On May 25, SpaceX will launch a Falcon 9 carrier into a sun-synchronous orbit. It will carry a satellite designed by the Luxembourg company Space Products and Innovation (SPiN), which has developed an adapter to facilitate satellite construction. The idea is to make it easier and cheaper to launch objects into space.
However, this is an aspect taken by the aerospace industry, whose players have tried to lower prices and prevent entry. SpaceX currently charges 1, 1,200 per pound (2,470 euros per kilo) for sending an object into orbit. This may seem expensive, but only a fraction of what NASA charges: বই 30,000 per book.
But even though the price of payload has come down, the cost of building a satellite is much higher. This is the problem that SPiN, a Luxembourg start-up, hopes to solve
In 2014, Ran Kedar, the future co-founder and CEO of SPiN, was involved in building a satellite system as part of his university studies. It took him three months to design the complex algorithms needed for advanced navigation and control, namely software. And another whole year to integrate this software into the satellite.
“We discovered that there is no operating system for satellites like Windows or Linux,” he explained. “It simply came to our notice then. We can’t afford to crash Windows into space, or complicate things with the open source parts of Linux that we don’t know everything about.
As a result, most companies have designed these systems from scratch and are still designing, a time consuming and expensive process.
Run Kedar, however, found a video in 2008 where the U.S. Air Force did the work of assembling software and a satellite in 2008, in an incredibly short time of four hours. It inspired him, but it turned out that a few years of design and a huge amount of money went into making this hookup moment possible.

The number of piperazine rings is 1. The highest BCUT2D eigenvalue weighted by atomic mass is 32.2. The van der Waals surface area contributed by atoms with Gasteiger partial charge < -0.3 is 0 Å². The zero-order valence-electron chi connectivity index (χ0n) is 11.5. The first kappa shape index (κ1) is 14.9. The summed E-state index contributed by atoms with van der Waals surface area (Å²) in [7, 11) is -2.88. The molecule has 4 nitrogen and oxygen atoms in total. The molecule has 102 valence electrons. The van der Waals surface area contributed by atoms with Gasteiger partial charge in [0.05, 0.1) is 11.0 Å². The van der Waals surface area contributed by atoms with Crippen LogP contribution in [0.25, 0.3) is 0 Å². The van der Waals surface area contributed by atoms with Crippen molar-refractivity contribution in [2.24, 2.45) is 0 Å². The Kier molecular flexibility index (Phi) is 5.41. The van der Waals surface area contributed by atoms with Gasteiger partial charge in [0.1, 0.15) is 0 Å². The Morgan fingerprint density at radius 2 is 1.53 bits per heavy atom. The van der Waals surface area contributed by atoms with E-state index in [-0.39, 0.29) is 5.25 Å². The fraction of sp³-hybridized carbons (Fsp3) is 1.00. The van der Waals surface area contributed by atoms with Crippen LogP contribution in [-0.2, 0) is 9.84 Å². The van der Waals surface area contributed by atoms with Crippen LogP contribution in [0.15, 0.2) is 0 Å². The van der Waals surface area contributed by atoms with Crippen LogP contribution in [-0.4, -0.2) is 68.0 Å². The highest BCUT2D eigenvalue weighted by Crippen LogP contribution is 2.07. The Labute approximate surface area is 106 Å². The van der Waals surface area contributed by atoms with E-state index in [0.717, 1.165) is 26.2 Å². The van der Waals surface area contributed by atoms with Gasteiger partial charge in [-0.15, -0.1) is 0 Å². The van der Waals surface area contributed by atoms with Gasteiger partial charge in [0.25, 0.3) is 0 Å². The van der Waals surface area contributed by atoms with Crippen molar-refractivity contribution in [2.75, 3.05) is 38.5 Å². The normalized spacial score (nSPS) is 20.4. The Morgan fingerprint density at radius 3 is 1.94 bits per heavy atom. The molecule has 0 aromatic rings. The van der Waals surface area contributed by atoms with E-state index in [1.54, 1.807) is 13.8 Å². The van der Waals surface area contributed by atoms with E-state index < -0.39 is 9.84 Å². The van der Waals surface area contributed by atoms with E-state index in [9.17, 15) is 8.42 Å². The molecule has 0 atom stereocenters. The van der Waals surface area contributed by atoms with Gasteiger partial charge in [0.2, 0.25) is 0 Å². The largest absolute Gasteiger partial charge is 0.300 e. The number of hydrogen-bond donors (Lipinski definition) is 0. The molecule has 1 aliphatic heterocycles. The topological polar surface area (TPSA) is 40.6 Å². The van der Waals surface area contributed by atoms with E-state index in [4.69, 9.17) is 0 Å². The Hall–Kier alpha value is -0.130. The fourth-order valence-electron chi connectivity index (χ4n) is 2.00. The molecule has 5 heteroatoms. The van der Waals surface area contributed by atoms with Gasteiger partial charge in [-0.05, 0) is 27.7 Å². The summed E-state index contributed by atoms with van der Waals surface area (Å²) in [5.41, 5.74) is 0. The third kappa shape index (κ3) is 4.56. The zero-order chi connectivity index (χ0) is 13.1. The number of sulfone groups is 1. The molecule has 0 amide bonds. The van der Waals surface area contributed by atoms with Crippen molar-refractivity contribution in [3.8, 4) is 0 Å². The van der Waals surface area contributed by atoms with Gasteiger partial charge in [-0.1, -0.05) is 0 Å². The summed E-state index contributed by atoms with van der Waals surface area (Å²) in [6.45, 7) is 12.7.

“We were thinking about how to achieve the same result without spending a billion dollars and to test everything, to qualify and send it into space to make sure it works,” he explained. “This is where we decided to make an adapter.”
Ran Kedar and his colleagues moved to Luxembourg because of the space sector. “We believe that Luxembourg has the highest concentration of space start-ups.”
Risk free software
The CEO compares the SPiN adapter to a plug converter that you can take on a trip abroad. According to the hardware, it has more than 25 different ports and eight interfaces. On the software side, the product’s communication layer “communicates” with the hardware in the same way that an operating system like Windows communicates with a computer.
“But the difference is,” he said. “We had to design risk-free software. We measure time in microseconds. Any delay in flying a satellite at 27,000 km / h is a big problem.”
Another priority was to make the system highly configurable so that new protocols could be added without software updates.
Three years after winning a start-up competition in Bremen, SPiN made its first sale in 2018. The team participated in the Luxembourg Fit4Start program in 2021, aiming to build a satellite using its own adapter, both as a “proof of concept” and to prove its potential to potential customers.
The satellite, called SPiN-1 and combined in just four hours, will be launched on May 25 by a SpaceX rocket.
Ultimately, according to Ran Kedar, the company’s goal is to be able to assemble or already own satellites using the necessary components and technology “and this is the kind of idea through which someone builds some Satellite like Lagos”.
He estimates that access to space for business will be even wider in about two years.
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Translated and edited by Paperjam in English, French.